Book review of Two Winters In a Tipi:
Book one (Adobe Moon) available in November, 2017 from Five Star Publishing
Check out Mark’s Author Page on Amazon to order or review his books
Adobe Moon (Book 1, available for pre-order)
After his youth on an Iowa farm, Wyatt Earp is ready to seek his fortunes by his wits
rather than the sweat of his back. In California he meets a Mexican girl, whose philosophy will haunt him for years to come. It is the prophecy of the “adobe moon,” which reminds a man: If you do not achieve your dreams, you must settle for what you have.
After taking menial jobs, Wyatt settles down as a constable in Missouri. When his wife and child die, he sinks into depression where the lines of ethics blur. Wantedby the law he bides his time for a second chance, until in a Kansas cattle town he encounters his destiny as a lawman to be remembered.
Review of Adobe Moon by Dr. Gary Roberts, author of Doc Holliday, the Life and Legend:
“It is plain Mark Warren knows Wyatt Earp’s story. He has researched it long enough, deep enough, and well enough to know it in ways that few others do. He has an historian’s grasp of the story, and in Adobe Moon, Book One in a trilogy of historical novels entitled Wyatt Earp, An American Odyssey, he explores the formative years of Earp’s life that displays an ability to make sense of the wanderings of the Earp family in a part of Wyatt’s life too often given short shrift in the rush to reach Dodge City and Tombstone.
Adobe Moon is not about Wyatt Earp, the fearless, gunfighting marshal, or about Wyatt Earp, the cold-blooded killer hiding behind a badge, or even about Wyatt Earp, the self-aggrandizing con man who lied his way into legend—which have been the dueling images of Earp in most of the literature on the subject, fiction and non-fiction. Adobe Moon is about a boy growing into manhood and trying to make sense of his place in the world. It is a subtle admixture of his confidence, his insecurities, his feelings, and his responses to the forces around him.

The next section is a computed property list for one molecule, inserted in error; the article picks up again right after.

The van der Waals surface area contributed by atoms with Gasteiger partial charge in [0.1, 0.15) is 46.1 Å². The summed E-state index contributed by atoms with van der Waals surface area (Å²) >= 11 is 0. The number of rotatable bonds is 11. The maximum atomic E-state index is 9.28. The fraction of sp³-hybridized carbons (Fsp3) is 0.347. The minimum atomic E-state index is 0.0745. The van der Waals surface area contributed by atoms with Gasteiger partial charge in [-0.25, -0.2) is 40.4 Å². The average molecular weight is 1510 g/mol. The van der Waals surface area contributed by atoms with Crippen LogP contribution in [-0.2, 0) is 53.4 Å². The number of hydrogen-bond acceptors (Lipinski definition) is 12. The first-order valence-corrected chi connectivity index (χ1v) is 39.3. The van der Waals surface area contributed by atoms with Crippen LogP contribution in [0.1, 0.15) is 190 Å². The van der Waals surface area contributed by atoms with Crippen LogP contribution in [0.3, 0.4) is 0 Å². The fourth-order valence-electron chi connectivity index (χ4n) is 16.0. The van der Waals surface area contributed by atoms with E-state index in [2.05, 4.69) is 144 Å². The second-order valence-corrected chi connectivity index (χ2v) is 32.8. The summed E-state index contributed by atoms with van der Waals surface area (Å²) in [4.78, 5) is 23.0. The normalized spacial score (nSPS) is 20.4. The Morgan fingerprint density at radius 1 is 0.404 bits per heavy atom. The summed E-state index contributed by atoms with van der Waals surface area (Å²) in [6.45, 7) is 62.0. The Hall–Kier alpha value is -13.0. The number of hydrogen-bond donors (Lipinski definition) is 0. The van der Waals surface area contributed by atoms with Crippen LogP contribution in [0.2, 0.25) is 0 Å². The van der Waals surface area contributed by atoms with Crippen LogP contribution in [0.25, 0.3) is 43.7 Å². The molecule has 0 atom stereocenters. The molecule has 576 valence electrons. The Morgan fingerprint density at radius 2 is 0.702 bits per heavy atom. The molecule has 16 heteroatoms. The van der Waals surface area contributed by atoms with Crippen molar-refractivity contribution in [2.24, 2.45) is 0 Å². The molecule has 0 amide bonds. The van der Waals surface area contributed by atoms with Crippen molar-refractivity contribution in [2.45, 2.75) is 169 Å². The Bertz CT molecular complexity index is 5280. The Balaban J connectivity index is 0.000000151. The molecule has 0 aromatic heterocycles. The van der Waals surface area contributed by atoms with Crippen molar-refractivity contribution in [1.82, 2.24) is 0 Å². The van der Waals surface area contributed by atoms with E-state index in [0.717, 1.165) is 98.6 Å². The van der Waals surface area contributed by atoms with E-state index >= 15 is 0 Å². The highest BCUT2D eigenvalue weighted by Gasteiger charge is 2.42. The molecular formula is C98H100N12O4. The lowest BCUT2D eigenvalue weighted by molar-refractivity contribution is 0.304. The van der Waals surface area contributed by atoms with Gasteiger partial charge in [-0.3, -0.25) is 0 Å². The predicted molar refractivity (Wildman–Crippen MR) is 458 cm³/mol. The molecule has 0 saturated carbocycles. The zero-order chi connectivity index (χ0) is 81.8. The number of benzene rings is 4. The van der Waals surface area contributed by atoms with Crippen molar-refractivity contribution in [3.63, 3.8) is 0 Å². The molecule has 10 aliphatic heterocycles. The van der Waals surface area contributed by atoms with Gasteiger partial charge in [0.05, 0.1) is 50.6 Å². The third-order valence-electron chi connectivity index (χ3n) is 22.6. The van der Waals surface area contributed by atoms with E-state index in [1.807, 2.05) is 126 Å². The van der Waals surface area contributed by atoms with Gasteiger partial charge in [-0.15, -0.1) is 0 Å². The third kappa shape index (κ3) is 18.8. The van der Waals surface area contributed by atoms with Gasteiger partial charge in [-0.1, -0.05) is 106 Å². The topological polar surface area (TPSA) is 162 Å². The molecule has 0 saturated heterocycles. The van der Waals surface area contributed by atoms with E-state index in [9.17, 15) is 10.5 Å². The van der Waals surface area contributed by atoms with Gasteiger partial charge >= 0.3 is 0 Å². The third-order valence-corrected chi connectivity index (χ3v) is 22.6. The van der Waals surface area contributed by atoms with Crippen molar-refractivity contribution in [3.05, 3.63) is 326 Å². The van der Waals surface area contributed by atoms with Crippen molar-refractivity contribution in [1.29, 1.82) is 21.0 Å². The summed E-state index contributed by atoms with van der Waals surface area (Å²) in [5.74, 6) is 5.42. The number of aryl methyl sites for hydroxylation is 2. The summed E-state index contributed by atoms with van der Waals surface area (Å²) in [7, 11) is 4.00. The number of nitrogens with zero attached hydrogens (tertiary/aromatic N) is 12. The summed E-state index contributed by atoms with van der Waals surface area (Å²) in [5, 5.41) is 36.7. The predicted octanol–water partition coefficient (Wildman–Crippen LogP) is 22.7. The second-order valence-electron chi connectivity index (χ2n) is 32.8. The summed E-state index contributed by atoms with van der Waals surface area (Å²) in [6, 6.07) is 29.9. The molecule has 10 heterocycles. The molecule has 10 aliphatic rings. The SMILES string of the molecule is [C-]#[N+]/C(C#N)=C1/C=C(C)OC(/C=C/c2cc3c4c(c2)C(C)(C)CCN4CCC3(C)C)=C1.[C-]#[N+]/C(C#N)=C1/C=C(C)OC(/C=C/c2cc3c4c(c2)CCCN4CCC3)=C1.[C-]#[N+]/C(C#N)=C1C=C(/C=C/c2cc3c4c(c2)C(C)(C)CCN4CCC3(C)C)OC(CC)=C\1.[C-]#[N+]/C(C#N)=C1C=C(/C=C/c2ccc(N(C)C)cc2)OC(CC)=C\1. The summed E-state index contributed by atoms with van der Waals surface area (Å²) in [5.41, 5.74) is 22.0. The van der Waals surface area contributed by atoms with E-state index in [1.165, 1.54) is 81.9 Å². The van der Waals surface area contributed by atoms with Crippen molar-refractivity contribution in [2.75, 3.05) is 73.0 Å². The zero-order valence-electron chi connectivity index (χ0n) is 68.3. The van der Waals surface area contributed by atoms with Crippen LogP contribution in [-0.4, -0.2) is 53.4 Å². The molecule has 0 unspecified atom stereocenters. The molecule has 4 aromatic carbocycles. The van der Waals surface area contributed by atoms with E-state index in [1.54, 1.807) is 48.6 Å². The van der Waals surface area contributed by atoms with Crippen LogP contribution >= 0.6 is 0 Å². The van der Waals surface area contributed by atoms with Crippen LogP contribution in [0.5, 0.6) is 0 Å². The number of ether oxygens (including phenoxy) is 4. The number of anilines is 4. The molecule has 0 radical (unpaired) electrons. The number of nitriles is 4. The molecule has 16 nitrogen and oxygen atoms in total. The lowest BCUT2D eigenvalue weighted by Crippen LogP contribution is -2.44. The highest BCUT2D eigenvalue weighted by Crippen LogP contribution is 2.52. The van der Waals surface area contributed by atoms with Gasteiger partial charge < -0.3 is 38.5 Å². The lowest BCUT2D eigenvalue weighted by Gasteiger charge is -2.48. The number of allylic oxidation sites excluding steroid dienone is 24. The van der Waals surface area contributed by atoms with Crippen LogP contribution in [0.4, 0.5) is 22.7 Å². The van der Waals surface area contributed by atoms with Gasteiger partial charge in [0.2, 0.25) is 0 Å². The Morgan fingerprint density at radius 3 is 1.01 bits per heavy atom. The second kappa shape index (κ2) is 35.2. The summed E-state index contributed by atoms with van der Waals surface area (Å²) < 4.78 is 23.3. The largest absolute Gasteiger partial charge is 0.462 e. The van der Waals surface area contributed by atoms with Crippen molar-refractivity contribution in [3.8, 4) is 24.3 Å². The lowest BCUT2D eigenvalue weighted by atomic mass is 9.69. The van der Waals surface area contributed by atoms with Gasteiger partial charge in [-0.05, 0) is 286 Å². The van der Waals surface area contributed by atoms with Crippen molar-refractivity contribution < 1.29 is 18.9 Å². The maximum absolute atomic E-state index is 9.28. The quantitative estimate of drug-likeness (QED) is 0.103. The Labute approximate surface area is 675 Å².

Without making it a centerpiece of his story, Warren explores the complexities of his family, allowing the relationships to unfold in the natural flow of the story without intrusive commentary or analysis. The reader sees Wyatt’s father, mother, and brothers through his eyes. The story is raw and hard most of the time, punctuated by circumstances that force him to make decisions. At times he is naïve and even insecure, but he faces choices decisively, if not always wisely. Most of the novel is set in boom towns or on the darker fringes of society from California to the “Hell-on-Wheels” towns of the Union Pacific Railroad to the saloons and brothels from river towns in Illinois to the cattle towns of Kansas.
Although Adobe Moon is fiction, it serves history in at least two ways. First, it carefully maps the young Wyatt Earp’s movements in his early years with useful hypotheses about some of the more important events in his young life including his time in Peoria, Illinois, his tragic marriage to Aurilla Sutherland in Lamar, Missouri, his arrest in the Indian Territory for horse theft and his subsequent escape from jail, to his arrival in Ellsworth, Kansas, and the much disputed events that unfolded there.